Hi, I just want to start this by saying how impressed I am with the pedagogy overall throughout all four classes. Concepts really build one on top of the other and all challenges–and make no mistake challenges are necessary for learning–really find the right level that test but aren’t past a student’s zone of proximal development. As a former high school math teacher and having earned an EdD at Harvard’s Graduate School of Education, I don’t just hand out compliments for pedogogy to just anyone; it is well deserved here.
I have to say, however, the current state of Course 5 Week 4 is lacking behind the standards set by all of the previous lessons, activities, and courses to date. There are many, many conceptual jumps (both in the video and in the assignment) that, in my estimation, are well beyond most students’ zone of proximal development. The result is that, even if students eventually “figure out the answer”, I don’t think most will really have gained the same level of understanding of the concepts that is gained in the other lessons.
One prime example of this is Exercise 4 (“EncoderLayer”) in the only assignment for the week (Assignment 1). I was able to get to the correct answer by using the guide TensorFlow puts out on their website for Transformers. But the syntax, honestly, makes zero sense to someone like myself who has a coding background, has been able to follow all of the assignments to this point, but may not be an expert in Python, yet. In other words, I have no basis to understand the syntax, and the one bullet point in the assignment that addresses the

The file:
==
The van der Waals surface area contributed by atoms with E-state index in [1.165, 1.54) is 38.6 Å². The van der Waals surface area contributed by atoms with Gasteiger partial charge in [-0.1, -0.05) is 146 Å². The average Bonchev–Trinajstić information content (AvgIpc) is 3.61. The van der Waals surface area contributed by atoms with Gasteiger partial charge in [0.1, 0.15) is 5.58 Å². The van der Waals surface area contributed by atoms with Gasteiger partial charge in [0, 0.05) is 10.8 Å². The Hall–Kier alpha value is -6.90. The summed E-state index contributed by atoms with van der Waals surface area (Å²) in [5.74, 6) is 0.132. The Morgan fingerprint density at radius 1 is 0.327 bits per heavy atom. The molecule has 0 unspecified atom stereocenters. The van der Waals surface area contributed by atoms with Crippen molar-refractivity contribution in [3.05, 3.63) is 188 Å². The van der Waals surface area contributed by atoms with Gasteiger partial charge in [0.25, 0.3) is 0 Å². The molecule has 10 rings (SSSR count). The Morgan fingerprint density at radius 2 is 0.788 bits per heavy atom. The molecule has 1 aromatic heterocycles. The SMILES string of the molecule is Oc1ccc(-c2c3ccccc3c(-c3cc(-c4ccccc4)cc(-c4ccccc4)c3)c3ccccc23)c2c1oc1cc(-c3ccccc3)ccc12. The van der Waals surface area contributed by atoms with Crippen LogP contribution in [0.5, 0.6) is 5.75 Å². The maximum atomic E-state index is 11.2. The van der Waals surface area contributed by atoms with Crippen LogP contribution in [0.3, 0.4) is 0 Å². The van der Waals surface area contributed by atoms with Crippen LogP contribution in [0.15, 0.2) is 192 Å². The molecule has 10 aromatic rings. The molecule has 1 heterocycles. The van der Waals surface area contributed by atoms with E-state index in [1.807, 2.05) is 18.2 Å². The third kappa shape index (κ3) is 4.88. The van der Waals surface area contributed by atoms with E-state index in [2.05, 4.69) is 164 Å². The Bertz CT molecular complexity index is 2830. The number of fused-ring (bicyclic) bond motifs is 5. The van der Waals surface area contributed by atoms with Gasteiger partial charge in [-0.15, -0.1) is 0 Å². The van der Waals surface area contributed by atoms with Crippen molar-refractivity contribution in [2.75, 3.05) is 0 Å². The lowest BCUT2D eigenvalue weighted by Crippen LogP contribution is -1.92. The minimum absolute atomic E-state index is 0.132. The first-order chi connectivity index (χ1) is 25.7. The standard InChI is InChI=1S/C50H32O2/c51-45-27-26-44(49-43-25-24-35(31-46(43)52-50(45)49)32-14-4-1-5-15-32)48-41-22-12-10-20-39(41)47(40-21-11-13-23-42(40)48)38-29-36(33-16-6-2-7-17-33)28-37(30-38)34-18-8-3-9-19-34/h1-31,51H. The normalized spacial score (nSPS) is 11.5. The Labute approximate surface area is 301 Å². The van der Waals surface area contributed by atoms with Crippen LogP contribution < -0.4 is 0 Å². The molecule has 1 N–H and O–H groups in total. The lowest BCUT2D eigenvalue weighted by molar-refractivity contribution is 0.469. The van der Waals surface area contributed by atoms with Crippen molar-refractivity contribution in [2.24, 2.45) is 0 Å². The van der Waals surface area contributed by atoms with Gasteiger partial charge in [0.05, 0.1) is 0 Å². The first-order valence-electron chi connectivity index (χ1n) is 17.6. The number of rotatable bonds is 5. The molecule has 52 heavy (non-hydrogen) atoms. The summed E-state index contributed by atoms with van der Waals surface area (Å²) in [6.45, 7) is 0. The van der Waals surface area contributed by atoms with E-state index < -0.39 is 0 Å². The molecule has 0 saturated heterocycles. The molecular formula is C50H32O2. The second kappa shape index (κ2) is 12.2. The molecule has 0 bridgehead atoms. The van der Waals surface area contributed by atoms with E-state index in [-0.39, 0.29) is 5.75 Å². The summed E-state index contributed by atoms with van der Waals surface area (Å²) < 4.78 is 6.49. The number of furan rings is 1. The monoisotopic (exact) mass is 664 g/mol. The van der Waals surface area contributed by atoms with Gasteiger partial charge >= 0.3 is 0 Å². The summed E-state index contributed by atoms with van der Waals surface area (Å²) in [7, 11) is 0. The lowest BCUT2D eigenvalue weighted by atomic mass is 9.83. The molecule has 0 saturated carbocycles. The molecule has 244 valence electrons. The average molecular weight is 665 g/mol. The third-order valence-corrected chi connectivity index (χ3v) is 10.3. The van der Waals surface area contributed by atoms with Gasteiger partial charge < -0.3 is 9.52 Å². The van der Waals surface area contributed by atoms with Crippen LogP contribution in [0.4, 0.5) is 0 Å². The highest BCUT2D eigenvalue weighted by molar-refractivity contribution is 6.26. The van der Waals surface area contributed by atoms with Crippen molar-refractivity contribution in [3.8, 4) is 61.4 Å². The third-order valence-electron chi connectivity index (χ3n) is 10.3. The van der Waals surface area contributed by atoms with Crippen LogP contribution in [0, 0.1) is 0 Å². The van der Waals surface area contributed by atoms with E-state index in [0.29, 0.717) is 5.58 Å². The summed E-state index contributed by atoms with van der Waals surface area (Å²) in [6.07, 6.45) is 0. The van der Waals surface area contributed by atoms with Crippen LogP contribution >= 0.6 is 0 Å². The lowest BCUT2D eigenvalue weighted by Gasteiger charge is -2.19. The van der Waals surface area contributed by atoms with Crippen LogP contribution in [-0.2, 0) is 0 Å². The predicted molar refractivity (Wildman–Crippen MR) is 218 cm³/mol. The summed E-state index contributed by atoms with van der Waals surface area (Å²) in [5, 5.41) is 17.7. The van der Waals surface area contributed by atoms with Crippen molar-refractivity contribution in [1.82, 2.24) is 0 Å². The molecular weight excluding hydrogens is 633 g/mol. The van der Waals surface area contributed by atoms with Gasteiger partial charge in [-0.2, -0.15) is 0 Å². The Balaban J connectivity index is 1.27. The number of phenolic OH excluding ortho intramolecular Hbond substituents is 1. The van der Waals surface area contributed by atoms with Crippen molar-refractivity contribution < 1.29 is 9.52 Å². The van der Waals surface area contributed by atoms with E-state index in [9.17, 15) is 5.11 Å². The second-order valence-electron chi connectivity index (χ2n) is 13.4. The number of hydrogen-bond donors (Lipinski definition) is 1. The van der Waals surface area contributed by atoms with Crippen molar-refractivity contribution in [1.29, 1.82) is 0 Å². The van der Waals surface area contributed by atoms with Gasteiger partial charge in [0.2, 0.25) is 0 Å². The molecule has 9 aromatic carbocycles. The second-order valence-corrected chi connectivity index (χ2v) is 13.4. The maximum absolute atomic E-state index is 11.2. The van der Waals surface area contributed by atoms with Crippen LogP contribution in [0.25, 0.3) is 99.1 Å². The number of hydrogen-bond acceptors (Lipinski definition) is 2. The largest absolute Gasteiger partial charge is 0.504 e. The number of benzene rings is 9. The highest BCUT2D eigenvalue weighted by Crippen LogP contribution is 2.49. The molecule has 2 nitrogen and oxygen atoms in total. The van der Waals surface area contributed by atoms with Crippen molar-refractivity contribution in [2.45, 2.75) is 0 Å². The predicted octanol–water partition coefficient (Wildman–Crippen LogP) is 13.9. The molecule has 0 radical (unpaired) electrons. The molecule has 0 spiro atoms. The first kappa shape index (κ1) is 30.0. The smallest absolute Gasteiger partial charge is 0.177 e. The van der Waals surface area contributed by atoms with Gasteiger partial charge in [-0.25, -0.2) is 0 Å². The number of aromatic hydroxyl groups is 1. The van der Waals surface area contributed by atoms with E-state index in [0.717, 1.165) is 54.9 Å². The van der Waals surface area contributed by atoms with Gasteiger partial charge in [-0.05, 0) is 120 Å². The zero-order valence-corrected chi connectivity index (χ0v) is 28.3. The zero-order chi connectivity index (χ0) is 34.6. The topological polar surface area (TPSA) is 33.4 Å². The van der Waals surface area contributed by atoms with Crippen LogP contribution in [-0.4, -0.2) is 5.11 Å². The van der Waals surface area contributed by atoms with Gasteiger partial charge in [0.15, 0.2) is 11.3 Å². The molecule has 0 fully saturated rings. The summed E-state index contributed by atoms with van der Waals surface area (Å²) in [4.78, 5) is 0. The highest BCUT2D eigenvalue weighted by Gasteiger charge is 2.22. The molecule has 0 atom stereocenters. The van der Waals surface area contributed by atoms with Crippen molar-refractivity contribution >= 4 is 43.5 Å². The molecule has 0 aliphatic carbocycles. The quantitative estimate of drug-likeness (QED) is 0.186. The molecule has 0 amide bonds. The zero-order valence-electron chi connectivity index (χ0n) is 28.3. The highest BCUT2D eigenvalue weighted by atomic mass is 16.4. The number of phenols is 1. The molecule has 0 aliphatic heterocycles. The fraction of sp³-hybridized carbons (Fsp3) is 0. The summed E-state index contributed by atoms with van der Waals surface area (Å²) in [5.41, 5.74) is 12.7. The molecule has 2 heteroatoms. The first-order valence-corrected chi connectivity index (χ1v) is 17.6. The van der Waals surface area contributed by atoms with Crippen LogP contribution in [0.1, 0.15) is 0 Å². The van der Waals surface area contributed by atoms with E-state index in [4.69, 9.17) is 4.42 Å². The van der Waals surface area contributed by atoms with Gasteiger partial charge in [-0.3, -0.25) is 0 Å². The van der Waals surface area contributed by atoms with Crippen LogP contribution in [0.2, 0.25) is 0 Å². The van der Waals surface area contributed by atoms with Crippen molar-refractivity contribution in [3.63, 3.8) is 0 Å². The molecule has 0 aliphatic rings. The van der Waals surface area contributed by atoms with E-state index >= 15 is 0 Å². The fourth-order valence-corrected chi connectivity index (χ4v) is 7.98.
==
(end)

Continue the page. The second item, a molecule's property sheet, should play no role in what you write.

__init__ method is far from sufficient in helping me understand the coding paradigm that is going on here. And it is this level of understanding that I am after–not some certificate.
I say all of this because I think a lot of students are going to be frustrated with this week’s materials. Not the least of which is because this is the last week of a course but this week’s lessons and assignment break so many conventions and expectations set previously in all of the other courses.
Will committed students get to the correct answer? Many will find the resources online to arrive at an answer, sure. But will they really understand what is going on? No, not unless they have a strong background in the material already–a background that is not assumed in all of the other courses and lessons.
Bottom line–more scaffolding is sorely needed to reflect the best practices in pedagogy that manifests in all of the other lessons.
a) Videos are shorter this week, so there are opportunities to provide that to students and prep them for the lab.
b) In other labs there is example syntax to help scaffold concepts before students go off and code on their own. There are ways of doing this that help scaffold the concept without “giving the answer”.
c) Simply acknowledging that this weeks lesson is not like the other will help students plan accordingly and devote more time to it then they may reasonably expect. Having taught graduate-level courses, it is well understood that the “flunk you” assignment is supposed to come at the beginning of the course, not at the end, especially when it may mean the student will have to pay for an extra month unplanned to earn a certificate.